What does slab mean in surfing terms? Simple, it’s a wave that breaks on a very shallow bottom, making the lip of the wave thicker than usual, even if the wave itself is not big by most standards. Portugal has many slabs, but one of them stands out as the best and most threatening.
Located between Ribeira D’Ilhas and Crazy Left, in Ericeira, Cave is a right-hander that, for many years, was considered impossible to be surfed. Bodyboarders were the first to challenge it and by seeing their success some surfers followed. The wave has been known in Portugal for a long time but it wasn’t until when local hero, Tiago Pires, started charging it, in the early 2000’s, that it became a worldwide phenomenon.
When he was still on the QS tour Tiago started getting a solid reputation as a tube rider and big wave rider. He used his experience to “tame” the spot and when he launched a video with some of his waves at Cave and other heavy spots in Portugal it became a viral sensation on the biggest websites in surfing. Other portuguese rippers also surfed it regularly as well, guys like Ruben Gonzalez, João Macedo, Alex Botelho, David Luís, António Silva, João Guedes, Nic Von Rupp and more made their mark over the often exposed reef spot.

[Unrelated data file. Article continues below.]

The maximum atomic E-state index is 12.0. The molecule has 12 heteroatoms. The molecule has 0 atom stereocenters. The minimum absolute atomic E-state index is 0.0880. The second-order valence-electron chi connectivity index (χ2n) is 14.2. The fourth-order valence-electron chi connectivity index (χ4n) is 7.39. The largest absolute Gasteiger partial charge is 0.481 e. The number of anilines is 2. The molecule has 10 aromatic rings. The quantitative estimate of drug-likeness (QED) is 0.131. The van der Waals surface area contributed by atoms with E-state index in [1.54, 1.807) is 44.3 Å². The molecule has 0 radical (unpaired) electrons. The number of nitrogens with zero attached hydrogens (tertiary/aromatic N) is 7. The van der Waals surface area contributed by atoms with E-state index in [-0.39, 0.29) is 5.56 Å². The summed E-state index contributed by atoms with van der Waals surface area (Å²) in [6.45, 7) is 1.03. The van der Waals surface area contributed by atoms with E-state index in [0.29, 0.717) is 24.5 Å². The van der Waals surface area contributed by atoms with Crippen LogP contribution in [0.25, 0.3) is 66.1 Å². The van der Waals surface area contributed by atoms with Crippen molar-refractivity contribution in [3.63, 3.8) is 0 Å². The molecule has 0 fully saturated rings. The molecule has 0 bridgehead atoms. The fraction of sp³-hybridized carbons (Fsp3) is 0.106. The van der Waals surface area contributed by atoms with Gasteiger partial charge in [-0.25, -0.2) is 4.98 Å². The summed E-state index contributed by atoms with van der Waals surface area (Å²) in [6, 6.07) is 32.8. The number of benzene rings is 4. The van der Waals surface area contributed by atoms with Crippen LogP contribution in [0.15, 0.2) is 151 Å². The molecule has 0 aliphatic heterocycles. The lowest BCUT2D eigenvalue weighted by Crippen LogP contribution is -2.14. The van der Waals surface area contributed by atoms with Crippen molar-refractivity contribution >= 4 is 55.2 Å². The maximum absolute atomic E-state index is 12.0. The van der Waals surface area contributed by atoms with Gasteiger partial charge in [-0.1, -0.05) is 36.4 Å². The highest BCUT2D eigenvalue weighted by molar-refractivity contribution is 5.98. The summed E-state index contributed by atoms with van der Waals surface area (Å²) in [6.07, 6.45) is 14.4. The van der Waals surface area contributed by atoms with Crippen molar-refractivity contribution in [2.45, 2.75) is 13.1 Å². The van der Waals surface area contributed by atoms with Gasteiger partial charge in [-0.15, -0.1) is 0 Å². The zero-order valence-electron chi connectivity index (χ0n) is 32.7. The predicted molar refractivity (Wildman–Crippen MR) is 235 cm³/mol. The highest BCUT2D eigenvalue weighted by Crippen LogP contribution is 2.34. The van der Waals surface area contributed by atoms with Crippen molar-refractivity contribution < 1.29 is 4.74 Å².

Soon, many “internationals” were also surfing it. From free surfers like Dave Rastovich, Noa Deane and Albee Layer to former and current WSL World champions, Kelly Slater and John John Florence, many of the biggest names in surfing made sure to visit the infamous Cave and were not disappointed.
To this day, Cave maintains her reputation as one of the heaviest waves on the Portugal coast and the world.
What should you do after surfing? An excellent choice would be to visit the magnificent palace, convent and basilica of Mafra, just a short drive away. Find out all about it and how to get there – HERE.